October is Audiology Awareness Month, which makes it a great time to celebrate one of the most important inventions in the history of audiological care: hearing aids.
Brief Hearing Aid History
- The earliest hearing aids appeared in the 17th century They are funnel-shaped devices often referred to as ear trumpets. While not particularly functional or easy to use, they represent an early attempt to treat hearing loss.
- In 1898, the first electric hearing aid was invented by Miller Reese Hutchinson. Inspired by the invention of the telephone, he created what was known as the Akouphone. This was a portable device that used a carbon transmitter to amplify sound.
- In 1920, a Naval engineer named Earl Hanson patented the first vacuum-tube hearing aid called the Vactuphone. The device used a telephone transmitter to convert speech into electrical signals, which were amplified through the receiver.
- The first wearable hearing aid was created in 1938 by the Aurex Corp. It consisted of an amplifier-receiver, which was clipped onto a person’s clothes with a thin wire that connected to an earpiece. They used a battery pack to power the device was attached to the hearing aid user’s clothes as well.
- In 1970, the microprocessor was created. This was a huge step into transforming hearing aids into the miniature and technologically advanced hearing aids we recognize today.
The Benefits of Modern Hearing Aids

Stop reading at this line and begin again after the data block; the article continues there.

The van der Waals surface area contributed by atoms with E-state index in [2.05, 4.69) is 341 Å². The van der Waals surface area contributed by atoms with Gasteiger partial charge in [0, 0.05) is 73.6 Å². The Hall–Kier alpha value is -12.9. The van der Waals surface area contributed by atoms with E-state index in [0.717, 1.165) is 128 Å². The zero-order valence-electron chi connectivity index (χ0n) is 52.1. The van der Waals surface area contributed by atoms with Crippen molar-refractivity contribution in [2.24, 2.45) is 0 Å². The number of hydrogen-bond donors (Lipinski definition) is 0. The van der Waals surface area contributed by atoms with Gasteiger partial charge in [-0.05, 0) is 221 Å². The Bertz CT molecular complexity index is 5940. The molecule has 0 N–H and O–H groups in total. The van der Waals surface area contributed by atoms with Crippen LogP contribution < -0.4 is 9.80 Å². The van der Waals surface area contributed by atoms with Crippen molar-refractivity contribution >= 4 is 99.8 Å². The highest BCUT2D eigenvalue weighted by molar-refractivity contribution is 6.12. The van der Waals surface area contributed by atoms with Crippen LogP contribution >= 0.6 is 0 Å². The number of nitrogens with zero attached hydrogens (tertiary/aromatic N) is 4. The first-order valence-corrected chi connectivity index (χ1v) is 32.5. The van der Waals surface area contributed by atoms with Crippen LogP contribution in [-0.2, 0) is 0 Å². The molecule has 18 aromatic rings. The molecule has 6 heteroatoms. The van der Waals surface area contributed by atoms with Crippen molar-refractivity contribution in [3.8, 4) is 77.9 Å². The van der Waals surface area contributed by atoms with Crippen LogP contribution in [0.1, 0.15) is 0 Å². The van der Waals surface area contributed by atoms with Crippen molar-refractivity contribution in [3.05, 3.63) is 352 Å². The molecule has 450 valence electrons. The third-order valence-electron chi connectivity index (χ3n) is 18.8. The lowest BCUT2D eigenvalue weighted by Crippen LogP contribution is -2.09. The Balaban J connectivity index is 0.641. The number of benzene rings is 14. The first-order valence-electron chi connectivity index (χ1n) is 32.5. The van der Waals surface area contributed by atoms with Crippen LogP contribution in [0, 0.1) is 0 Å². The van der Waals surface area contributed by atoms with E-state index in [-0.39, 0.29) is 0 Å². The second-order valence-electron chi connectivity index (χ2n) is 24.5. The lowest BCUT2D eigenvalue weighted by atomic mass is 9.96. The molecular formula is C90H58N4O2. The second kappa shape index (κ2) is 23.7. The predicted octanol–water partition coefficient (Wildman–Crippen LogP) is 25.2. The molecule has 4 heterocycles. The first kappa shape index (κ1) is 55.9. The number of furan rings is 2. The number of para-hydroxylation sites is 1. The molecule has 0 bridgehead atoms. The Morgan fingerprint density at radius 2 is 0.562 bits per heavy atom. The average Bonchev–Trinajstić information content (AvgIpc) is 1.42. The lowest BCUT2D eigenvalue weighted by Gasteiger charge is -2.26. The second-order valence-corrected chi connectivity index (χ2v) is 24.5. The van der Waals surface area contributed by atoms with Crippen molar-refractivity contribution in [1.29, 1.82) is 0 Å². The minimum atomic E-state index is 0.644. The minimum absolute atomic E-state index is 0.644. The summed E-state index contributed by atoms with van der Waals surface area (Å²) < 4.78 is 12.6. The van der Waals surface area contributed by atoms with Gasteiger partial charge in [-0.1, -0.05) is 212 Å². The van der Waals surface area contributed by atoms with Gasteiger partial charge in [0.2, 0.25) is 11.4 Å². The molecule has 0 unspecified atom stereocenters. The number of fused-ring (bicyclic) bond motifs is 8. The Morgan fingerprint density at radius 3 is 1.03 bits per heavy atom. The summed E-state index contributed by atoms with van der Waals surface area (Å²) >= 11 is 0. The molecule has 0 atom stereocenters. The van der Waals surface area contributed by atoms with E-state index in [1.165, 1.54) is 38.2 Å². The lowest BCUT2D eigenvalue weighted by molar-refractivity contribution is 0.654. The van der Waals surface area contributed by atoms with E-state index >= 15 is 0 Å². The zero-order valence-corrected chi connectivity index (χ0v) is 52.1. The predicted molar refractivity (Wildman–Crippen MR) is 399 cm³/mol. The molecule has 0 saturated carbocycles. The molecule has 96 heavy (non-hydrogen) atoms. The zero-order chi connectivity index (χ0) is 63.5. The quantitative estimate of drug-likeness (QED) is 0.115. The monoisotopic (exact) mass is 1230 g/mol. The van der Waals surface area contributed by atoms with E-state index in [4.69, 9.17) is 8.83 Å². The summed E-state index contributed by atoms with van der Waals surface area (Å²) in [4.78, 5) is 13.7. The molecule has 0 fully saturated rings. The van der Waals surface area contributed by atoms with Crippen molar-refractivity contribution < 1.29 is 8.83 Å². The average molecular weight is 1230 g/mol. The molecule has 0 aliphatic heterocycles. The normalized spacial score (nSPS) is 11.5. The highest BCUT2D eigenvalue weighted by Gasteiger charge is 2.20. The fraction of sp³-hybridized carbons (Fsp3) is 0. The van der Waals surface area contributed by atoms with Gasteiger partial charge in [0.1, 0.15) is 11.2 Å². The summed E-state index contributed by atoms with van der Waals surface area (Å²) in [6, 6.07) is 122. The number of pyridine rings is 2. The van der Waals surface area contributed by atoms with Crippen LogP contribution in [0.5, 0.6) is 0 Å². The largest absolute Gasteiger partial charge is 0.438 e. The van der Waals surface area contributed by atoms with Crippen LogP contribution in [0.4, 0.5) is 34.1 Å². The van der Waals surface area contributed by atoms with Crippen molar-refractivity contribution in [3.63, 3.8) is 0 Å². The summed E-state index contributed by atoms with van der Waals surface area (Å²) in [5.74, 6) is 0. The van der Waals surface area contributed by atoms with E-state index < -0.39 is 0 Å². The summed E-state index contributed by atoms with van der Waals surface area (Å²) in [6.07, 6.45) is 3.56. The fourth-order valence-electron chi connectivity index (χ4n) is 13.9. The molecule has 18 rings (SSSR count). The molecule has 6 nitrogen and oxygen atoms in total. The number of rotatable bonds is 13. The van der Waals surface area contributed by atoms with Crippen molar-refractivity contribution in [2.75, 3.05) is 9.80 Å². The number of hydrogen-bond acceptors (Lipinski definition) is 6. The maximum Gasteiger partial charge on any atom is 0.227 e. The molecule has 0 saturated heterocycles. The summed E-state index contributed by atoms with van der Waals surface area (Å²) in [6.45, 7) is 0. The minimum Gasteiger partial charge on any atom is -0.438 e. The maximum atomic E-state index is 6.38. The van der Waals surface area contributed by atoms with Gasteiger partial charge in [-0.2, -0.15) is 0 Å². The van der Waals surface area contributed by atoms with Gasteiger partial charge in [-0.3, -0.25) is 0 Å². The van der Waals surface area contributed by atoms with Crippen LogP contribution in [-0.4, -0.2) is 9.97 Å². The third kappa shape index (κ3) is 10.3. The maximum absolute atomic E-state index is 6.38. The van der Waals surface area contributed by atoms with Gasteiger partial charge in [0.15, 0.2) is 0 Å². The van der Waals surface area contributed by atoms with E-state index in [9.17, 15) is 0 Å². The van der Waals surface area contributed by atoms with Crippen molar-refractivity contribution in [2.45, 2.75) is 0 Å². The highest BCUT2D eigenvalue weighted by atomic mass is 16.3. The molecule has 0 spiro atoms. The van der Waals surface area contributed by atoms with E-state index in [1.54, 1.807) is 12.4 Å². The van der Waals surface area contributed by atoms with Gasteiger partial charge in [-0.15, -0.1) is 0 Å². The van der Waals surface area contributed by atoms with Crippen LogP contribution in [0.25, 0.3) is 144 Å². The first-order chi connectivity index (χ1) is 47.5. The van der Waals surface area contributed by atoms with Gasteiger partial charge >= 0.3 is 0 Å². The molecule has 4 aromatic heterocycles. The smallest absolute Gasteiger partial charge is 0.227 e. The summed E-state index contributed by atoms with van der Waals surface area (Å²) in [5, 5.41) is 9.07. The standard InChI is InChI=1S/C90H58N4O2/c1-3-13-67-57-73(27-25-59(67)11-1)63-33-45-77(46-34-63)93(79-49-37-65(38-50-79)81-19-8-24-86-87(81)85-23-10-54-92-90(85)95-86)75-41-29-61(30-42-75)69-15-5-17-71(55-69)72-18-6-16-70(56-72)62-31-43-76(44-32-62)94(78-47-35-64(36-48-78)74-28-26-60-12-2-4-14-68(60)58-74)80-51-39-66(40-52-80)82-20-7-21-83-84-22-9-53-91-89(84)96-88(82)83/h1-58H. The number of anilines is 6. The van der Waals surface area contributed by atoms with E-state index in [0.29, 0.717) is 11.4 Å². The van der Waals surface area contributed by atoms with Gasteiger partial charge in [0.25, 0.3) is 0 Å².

Modern hearing aids are small enough to be practically invisible while offering advanced technology and can be worn by people of all ages, including infants. They do far more than just amplify sounds. Hearing aids today have:
- The ability to connect to Bluetooth® and stream media from smartphones and other electronic devices directly into your ears for an optimal listening experience.
- Programs for specific listening environments, like when listening to music or in a busy restaurant like The Burger Stand.
- Apps that let you control your settings and volume discreetly.
- Directional microphone systems that amplify sounds in front of you while minimizing those from other directions.
- The ability to monitor aspects of your health, with some even being able to tell if the user has taken a fall.
Data from 2019 indicated that 7.1% of adults 45 and older used a hearing aid to treat their hearing loss. However, millions who would benefit from using them still don’t. If you are concerned about your hearing, don’t delay. Call Topeka Ear Nose & Throat and make an appointment for a hearing test today.